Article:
Editor’s Note: This is the second in a five-part series on how U.S. district courts and courts of appeal have applied the materiality standard set forth in Universal Health Services, Inc. v. United States ex rel. Escobar, 136 S. Ct. 1989 (2016).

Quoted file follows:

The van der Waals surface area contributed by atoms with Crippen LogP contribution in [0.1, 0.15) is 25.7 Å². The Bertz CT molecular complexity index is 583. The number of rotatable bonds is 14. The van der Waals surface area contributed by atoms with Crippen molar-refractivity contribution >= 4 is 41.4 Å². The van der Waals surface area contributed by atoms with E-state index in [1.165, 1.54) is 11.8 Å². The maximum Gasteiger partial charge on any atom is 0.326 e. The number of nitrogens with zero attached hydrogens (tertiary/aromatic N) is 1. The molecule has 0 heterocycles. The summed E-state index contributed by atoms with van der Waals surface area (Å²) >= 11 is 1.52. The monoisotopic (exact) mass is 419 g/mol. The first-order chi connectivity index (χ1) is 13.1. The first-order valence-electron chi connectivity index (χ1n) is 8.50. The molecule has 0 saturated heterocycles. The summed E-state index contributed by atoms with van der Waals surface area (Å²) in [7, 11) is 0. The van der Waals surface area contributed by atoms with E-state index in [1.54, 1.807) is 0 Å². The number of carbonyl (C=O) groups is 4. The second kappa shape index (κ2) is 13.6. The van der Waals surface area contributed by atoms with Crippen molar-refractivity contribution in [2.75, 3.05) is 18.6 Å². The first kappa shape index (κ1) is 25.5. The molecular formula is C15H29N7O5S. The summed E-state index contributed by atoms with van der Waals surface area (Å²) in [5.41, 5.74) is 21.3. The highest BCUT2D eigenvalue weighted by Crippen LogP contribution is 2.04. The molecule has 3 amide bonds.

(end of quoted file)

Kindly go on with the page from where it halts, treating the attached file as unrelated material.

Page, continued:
In the context of implied certification cases brought under the False Claims Act (FCA), materiality is simply whether an alleged statutory, regulatory, or contractual violation has some bearing on the government’s decision to pay claims. It follows that when the government knows of an alleged statutory, regulatory, or contractual violation and pays a claim anyway, then that violation could not possibly have been material to the government’s payment decision. For this reason, the government’s knowledge of alleged violations and its subsequent behavior in the face of that knowledge have tremendous implications for false certification defendants. Continue Reading